15 CONTD Sixty public schools were selected using the purposive sampling approach from a list of schools provided by the Ghana Education Service. The selection took into consideration the urban and rural divide not only for the districts but also for the schools within the districts. Two schools benefiting from the pilot School Feeding Programme were included in each district. 15

16 CONTD Selection and training of Research Assistants in January Pilot study in AMA and Dangbe East District Assembly areas The main study finally took place in March, 2008 in all the study areas. The researchers received utmost cooperation from all the Municipal/District Education offices and the school heads. 16

17 CHALLENGES In some schools, information records were scattered, incomplete or unavailable. The way records were kept and organized in schools made it difficult to answer some questions especially on the budget data sheet. Also, some head teachers were either newly appointed or transferred and so could not provide adequate information. 17

18 CONTD While the Education offices financial records are kept on annual basis school programmes are recorded on termly basis. Providing information by academic years was, therefore, a problem in some cases as supplies were for calendar years and/or for periods longer than the academic year 18

19 CONTD The question on the impact on decentralization was difficult for many respondents because they did not understand the concept. Some head teachers claimed that the practicality of the decentralization process was yet to be realized. This was because, among others, teacher transfers and processing of salaries still took place outside the districts. 19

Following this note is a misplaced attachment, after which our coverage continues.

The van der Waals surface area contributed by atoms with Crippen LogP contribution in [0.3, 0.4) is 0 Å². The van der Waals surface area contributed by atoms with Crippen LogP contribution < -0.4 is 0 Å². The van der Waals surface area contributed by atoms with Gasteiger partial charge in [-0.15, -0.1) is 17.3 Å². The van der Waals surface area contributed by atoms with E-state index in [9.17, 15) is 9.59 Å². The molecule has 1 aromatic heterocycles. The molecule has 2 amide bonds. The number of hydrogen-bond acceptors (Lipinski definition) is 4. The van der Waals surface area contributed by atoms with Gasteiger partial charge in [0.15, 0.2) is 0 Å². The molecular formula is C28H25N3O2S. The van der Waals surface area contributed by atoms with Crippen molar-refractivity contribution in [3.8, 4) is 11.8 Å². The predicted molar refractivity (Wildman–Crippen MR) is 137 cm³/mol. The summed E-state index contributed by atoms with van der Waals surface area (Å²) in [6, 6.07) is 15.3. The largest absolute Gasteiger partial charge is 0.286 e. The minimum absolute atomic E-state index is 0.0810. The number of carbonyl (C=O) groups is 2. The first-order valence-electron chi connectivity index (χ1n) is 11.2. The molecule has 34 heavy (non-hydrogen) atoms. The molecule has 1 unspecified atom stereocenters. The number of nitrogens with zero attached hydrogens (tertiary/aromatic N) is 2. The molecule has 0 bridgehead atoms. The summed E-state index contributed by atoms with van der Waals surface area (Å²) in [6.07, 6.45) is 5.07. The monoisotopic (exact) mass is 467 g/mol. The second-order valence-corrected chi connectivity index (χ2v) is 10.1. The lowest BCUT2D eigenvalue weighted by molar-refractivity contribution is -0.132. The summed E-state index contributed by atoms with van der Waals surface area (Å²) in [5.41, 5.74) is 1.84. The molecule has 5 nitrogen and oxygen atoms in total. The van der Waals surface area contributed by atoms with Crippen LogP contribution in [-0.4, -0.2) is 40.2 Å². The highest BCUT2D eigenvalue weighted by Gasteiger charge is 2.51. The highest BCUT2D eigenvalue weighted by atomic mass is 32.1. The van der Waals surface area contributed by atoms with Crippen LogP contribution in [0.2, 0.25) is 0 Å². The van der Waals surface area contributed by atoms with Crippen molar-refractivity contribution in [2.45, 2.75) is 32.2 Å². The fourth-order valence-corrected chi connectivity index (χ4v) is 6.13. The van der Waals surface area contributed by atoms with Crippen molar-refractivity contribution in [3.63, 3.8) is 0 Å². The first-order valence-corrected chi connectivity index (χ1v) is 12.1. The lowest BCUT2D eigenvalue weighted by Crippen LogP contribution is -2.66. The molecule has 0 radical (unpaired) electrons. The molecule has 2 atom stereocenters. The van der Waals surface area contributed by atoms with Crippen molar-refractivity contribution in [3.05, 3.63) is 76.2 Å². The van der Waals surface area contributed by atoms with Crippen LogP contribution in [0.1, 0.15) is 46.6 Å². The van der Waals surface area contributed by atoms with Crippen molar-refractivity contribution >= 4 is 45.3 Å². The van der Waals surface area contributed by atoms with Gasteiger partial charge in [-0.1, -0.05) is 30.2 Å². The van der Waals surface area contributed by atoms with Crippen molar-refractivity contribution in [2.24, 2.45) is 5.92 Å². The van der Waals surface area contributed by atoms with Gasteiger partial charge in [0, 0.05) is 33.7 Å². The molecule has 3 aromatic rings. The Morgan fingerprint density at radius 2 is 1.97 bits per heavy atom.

20 SAMPLE SIZE AND COMPOSITION In all, a total of 1146 respondents were interviewed, that is: –Six Directors of Education. –60 Head teachers, –60 PTA chairpersons, –1020 heads of household (parents), Class register for Primary 4, 5 and 6 of each school was used to select every fourth pupils parent invited for interview However, in some cases, we had to rely on those we could get. 20

21 NoItemPercentage 1Households Respondents Characteristics Sex: Male Female Marital Status: Married Single Divorced Widowed Age Distribution: Below 30 yrs yrs 51+ yrs House Hold Size:

22 NoItemPercentage 5Level of Education: No School Part Primary School Primary School Secondary School Tertiary Education Income Distribution: Less than GHS 100 Between GHS 100 & GHS 1000 Above GHS 1000 Undisclosed/Dont know Ownership of Assets: Land, including house House Livestock Bicycle Radio Television Mobile/cell phone

23 NoItemPercentage 8Number of Children in School: In school Out of school Performance of Elders Child in School: Very well/well Average Very Poor/Poor Dont know Visit to the School by Parents in the Past 12 Months

24 Socio demographic Charateristics of PTA´s and SMC´s Sex: Male Female Age: Below 30yrs yrs Above 50 yrs Level of Education: Primary Secondary Tertiary None

25 Socio demographic Charateristics of Heads of Schools Sex: Male Female Category of Respondent Head Teacher Assistant Head Teacher Ordinary Teacher Age: Below 30yrs yrs Above 50 yrs Level of Education: Primary Secondary Tertiary

26 DEMOGRAPHIC ANALYSIS 45% of the headteachers interviewed were femaleS; Only 3% of the PTA chairs were females 64% of the respondents in the households were females. 45% of the household respondents had not completed primary education. 26

27 THANK YOU THANK YOU FOR YOUR ATTENTION 27